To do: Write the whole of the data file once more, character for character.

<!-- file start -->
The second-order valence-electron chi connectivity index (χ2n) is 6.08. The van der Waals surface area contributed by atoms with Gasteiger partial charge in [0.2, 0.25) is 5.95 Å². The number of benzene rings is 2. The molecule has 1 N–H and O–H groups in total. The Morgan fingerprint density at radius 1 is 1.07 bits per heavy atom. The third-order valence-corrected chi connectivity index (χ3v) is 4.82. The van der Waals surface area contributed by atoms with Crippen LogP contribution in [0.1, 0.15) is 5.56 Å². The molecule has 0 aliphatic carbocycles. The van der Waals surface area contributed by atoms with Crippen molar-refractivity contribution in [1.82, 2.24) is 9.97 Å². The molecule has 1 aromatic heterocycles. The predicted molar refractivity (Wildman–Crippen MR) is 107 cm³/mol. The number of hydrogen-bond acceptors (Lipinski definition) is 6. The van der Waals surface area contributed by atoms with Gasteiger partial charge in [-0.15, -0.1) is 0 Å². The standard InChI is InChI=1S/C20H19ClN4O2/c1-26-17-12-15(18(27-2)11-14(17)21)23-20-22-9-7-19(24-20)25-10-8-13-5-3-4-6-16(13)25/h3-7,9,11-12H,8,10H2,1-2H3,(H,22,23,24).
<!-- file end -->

The second-order valence-electron chi connectivity index (χ2n) is 6.08. The van der Waals surface area contributed by atoms with Gasteiger partial charge in [0.2, 0.25) is 5.95 Å². The number of benzene rings is 2. The molecule has 1 N–H and O–H groups in total. The Morgan fingerprint density at radius 1 is 1.07 bits per heavy atom. The third-order valence-corrected chi connectivity index (χ3v) is 4.82. The van der Waals surface area contributed by atoms with Crippen LogP contribution in [0.1, 0.15) is 5.56 Å². The molecule has 0 aliphatic carbocycles. The van der Waals surface area contributed by atoms with Crippen molar-refractivity contribution in [1.82, 2.24) is 9.97 Å². The molecule has 1 aromatic heterocycles. The predicted molar refractivity (Wildman–Crippen MR) is 107 cm³/mol. The number of hydrogen-bond acceptors (Lipinski definition) is 6. The van der Waals surface area contributed by atoms with Gasteiger partial charge in [-0.15, -0.1) is 0 Å². The standard InChI is InChI=1S/C20H19ClN4O2/c1-26-17-12-15(18(27-2)11-14(17)21)23-20-22-9-7-19(24-20)25-10-8-13-5-3-4-6-16(13)25/h3-7,9,11-12H,8,10H2,1-2H3,(H,22,23,24).